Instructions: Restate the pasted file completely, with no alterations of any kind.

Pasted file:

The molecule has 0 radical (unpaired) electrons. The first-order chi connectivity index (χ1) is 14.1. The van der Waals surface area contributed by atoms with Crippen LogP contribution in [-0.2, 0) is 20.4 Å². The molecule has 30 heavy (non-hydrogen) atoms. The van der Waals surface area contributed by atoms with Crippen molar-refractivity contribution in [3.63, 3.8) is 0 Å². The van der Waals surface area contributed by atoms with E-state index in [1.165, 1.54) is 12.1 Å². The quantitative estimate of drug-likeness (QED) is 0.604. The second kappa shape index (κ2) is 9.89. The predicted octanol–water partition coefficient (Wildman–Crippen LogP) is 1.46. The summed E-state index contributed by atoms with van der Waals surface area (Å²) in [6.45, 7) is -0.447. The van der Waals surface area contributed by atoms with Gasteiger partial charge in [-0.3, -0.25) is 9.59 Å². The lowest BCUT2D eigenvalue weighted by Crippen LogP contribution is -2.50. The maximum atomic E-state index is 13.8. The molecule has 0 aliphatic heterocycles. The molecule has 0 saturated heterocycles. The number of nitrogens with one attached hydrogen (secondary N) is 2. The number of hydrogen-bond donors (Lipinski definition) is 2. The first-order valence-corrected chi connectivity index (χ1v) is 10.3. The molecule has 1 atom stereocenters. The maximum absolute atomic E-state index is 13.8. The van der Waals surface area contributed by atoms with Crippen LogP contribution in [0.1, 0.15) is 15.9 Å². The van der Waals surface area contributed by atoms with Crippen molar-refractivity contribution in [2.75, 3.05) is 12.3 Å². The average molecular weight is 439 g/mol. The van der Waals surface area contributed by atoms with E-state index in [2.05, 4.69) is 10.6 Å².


The molecule has 0 radical (unpaired) electrons. The first-order chi connectivity index (χ1) is 14.1. The van der Waals surface area contributed by atoms with Crippen LogP contribution in [-0.2, 0) is 20.4 Å². The molecule has 30 heavy (non-hydrogen) atoms. The van der Waals surface area contributed by atoms with Crippen molar-refractivity contribution in [3.63, 3.8) is 0 Å². The van der Waals surface area contributed by atoms with E-state index in [1.165, 1.54) is 12.1 Å². The quantitative estimate of drug-likeness (QED) is 0.604. The second kappa shape index (κ2) is 9.89. The predicted octanol–water partition coefficient (Wildman–Crippen LogP) is 1.46. The summed E-state index contributed by atoms with van der Waals surface area (Å²) in [6.45, 7) is -0.447. The van der Waals surface area contributed by atoms with Gasteiger partial charge in [-0.3, -0.25) is 9.59 Å². The lowest BCUT2D eigenvalue weighted by Crippen LogP contribution is -2.50. The maximum atomic E-state index is 13.8. The molecule has 0 aliphatic heterocycles. The molecule has 0 saturated heterocycles. The number of nitrogens with one attached hydrogen (secondary N) is 2. The number of hydrogen-bond donors (Lipinski definition) is 2. The first-order valence-corrected chi connectivity index (χ1v) is 10.3. The molecule has 1 atom stereocenters. The maximum absolute atomic E-state index is 13.8. The van der Waals surface area contributed by atoms with Crippen LogP contribution in [0.1, 0.15) is 15.9 Å². The van der Waals surface area contributed by atoms with Crippen molar-refractivity contribution in [2.75, 3.05) is 12.3 Å². The average molecular weight is 439 g/mol. The van der Waals surface area contributed by atoms with E-state index in [2.05, 4.69) is 10.6 Å².